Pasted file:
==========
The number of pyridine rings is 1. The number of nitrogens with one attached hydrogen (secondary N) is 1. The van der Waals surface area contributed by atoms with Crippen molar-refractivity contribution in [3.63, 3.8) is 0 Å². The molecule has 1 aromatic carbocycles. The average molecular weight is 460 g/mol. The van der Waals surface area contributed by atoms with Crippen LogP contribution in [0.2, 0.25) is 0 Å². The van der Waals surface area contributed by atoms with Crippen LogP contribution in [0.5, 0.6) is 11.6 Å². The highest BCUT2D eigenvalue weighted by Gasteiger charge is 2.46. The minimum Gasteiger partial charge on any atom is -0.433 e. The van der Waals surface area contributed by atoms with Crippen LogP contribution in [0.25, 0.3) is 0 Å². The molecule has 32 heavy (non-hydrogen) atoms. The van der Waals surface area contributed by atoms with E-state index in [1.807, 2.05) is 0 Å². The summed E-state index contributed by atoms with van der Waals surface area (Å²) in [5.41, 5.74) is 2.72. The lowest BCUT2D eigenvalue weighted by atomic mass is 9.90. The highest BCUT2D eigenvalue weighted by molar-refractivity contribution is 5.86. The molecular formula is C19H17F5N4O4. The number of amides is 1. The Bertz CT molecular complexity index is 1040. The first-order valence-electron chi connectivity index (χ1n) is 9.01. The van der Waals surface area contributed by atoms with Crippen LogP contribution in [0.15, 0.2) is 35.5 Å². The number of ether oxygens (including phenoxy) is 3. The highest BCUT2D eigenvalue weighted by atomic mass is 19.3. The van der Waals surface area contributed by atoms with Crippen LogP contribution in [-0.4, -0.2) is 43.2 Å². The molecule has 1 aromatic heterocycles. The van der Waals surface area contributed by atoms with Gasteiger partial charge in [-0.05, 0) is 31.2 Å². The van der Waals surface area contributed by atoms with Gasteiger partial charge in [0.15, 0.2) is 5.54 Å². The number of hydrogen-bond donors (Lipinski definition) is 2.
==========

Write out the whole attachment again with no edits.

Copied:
The number of pyridine rings is 1. The number of nitrogens with one attached hydrogen (secondary N) is 1. The van der Waals surface area contributed by atoms with Crippen molar-refractivity contribution in [3.63, 3.8) is 0 Å². The molecule has 1 aromatic carbocycles. The average molecular weight is 460 g/mol. The van der Waals surface area contributed by atoms with Crippen LogP contribution in [0.2, 0.25) is 0 Å². The van der Waals surface area contributed by atoms with Crippen LogP contribution in [0.5, 0.6) is 11.6 Å². The highest BCUT2D eigenvalue weighted by Gasteiger charge is 2.46. The minimum Gasteiger partial charge on any atom is -0.433 e. The van der Waals surface area contributed by atoms with Crippen LogP contribution in [0.25, 0.3) is 0 Å². The molecule has 32 heavy (non-hydrogen) atoms. The van der Waals surface area contributed by atoms with E-state index in [1.807, 2.05) is 0 Å². The summed E-state index contributed by atoms with van der Waals surface area (Å²) in [5.41, 5.74) is 2.72. The lowest BCUT2D eigenvalue weighted by atomic mass is 9.90. The highest BCUT2D eigenvalue weighted by molar-refractivity contribution is 5.86. The molecular formula is C19H17F5N4O4. The number of amides is 1. The Bertz CT molecular complexity index is 1040. The first-order valence-electron chi connectivity index (χ1n) is 9.01. The van der Waals surface area contributed by atoms with Crippen LogP contribution in [0.15, 0.2) is 35.5 Å². The number of ether oxygens (including phenoxy) is 3. The highest BCUT2D eigenvalue weighted by atomic mass is 19.3. The van der Waals surface area contributed by atoms with Crippen LogP contribution in [-0.4, -0.2) is 43.2 Å². The molecule has 1 aromatic heterocycles. The van der Waals surface area contributed by atoms with Gasteiger partial charge in [-0.05, 0) is 31.2 Å². The van der Waals surface area contributed by atoms with Gasteiger partial charge in [0.15, 0.2) is 5.54 Å². The number of hydrogen-bond donors (Lipinski definition) is 2.